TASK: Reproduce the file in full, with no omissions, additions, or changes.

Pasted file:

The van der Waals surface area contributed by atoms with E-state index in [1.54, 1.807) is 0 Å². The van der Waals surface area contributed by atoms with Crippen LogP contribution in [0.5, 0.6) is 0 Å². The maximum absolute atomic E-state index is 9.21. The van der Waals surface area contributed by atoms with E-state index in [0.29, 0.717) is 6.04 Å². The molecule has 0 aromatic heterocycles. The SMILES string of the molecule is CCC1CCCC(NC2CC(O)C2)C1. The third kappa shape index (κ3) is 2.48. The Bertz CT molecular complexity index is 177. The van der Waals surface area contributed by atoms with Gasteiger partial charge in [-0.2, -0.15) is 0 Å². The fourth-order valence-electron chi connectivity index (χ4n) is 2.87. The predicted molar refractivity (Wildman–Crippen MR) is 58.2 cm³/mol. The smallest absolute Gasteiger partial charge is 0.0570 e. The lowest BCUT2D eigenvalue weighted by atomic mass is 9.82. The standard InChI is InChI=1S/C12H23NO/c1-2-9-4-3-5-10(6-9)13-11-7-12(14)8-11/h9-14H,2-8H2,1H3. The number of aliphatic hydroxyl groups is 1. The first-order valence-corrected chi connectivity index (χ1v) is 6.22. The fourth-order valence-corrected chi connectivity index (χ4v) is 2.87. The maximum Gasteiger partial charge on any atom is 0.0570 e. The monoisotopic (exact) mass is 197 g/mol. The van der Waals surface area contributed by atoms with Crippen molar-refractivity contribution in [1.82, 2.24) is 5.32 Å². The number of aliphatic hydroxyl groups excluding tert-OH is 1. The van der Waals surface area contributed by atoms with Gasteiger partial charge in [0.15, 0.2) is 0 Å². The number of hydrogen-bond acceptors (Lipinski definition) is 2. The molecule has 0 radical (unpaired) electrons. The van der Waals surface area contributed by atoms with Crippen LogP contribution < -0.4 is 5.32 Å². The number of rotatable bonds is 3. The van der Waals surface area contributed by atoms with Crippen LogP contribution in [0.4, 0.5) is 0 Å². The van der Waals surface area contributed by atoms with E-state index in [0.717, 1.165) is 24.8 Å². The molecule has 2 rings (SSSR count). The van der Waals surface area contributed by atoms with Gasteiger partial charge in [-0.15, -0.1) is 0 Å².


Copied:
The van der Waals surface area contributed by atoms with E-state index in [1.54, 1.807) is 0 Å². The van der Waals surface area contributed by atoms with Crippen LogP contribution in [0.5, 0.6) is 0 Å². The maximum absolute atomic E-state index is 9.21. The van der Waals surface area contributed by atoms with E-state index in [0.29, 0.717) is 6.04 Å². The molecule has 0 aromatic heterocycles. The SMILES string of the molecule is CCC1CCCC(NC2CC(O)C2)C1. The third kappa shape index (κ3) is 2.48. The Bertz CT molecular complexity index is 177. The van der Waals surface area contributed by atoms with Gasteiger partial charge in [-0.2, -0.15) is 0 Å². The fourth-order valence-electron chi connectivity index (χ4n) is 2.87. The predicted molar refractivity (Wildman–Crippen MR) is 58.2 cm³/mol. The smallest absolute Gasteiger partial charge is 0.0570 e. The lowest BCUT2D eigenvalue weighted by atomic mass is 9.82. The standard InChI is InChI=1S/C12H23NO/c1-2-9-4-3-5-10(6-9)13-11-7-12(14)8-11/h9-14H,2-8H2,1H3. The number of aliphatic hydroxyl groups is 1. The first-order valence-corrected chi connectivity index (χ1v) is 6.22. The fourth-order valence-corrected chi connectivity index (χ4v) is 2.87. The maximum Gasteiger partial charge on any atom is 0.0570 e. The monoisotopic (exact) mass is 197 g/mol. The van der Waals surface area contributed by atoms with Crippen molar-refractivity contribution in [1.82, 2.24) is 5.32 Å². The number of aliphatic hydroxyl groups excluding tert-OH is 1. The van der Waals surface area contributed by atoms with Gasteiger partial charge in [0.15, 0.2) is 0 Å². The number of hydrogen-bond acceptors (Lipinski definition) is 2. The molecule has 0 radical (unpaired) electrons. The van der Waals surface area contributed by atoms with Crippen LogP contribution < -0.4 is 5.32 Å². The number of rotatable bonds is 3. The van der Waals surface area contributed by atoms with Crippen LogP contribution in [0.4, 0.5) is 0 Å². The van der Waals surface area contributed by atoms with E-state index in [0.717, 1.165) is 24.8 Å². The molecule has 2 rings (SSSR count). The van der Waals surface area contributed by atoms with Gasteiger partial charge in [-0.15, -0.1) is 0 Å².